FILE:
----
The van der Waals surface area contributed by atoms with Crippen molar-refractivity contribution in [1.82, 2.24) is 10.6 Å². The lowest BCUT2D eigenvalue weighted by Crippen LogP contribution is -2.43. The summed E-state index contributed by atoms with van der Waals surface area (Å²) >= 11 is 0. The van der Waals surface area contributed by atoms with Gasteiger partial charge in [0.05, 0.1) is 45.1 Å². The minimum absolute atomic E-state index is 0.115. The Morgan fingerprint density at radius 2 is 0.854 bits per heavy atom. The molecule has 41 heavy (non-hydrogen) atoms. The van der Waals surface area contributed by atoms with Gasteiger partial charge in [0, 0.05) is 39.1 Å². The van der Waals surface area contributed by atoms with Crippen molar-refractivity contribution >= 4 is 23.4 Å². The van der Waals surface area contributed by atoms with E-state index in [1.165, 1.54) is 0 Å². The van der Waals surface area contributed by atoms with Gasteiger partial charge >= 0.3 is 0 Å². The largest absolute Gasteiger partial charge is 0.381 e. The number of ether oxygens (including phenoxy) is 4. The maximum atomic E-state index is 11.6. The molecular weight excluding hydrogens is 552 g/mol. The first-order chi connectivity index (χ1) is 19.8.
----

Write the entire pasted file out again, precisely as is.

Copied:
The van der Waals surface area contributed by atoms with Crippen molar-refractivity contribution in [1.82, 2.24) is 10.6 Å². The lowest BCUT2D eigenvalue weighted by Crippen LogP contribution is -2.43. The summed E-state index contributed by atoms with van der Waals surface area (Å²) >= 11 is 0. The van der Waals surface area contributed by atoms with Gasteiger partial charge in [0.05, 0.1) is 45.1 Å². The minimum absolute atomic E-state index is 0.115. The Morgan fingerprint density at radius 2 is 0.854 bits per heavy atom. The molecule has 41 heavy (non-hydrogen) atoms. The van der Waals surface area contributed by atoms with Gasteiger partial charge in [0, 0.05) is 39.1 Å². The van der Waals surface area contributed by atoms with Crippen molar-refractivity contribution >= 4 is 23.4 Å². The van der Waals surface area contributed by atoms with E-state index in [1.165, 1.54) is 0 Å². The van der Waals surface area contributed by atoms with Gasteiger partial charge >= 0.3 is 0 Å². The largest absolute Gasteiger partial charge is 0.381 e. The number of ether oxygens (including phenoxy) is 4. The maximum atomic E-state index is 11.6. The molecular weight excluding hydrogens is 552 g/mol. The first-order chi connectivity index (χ1) is 19.8.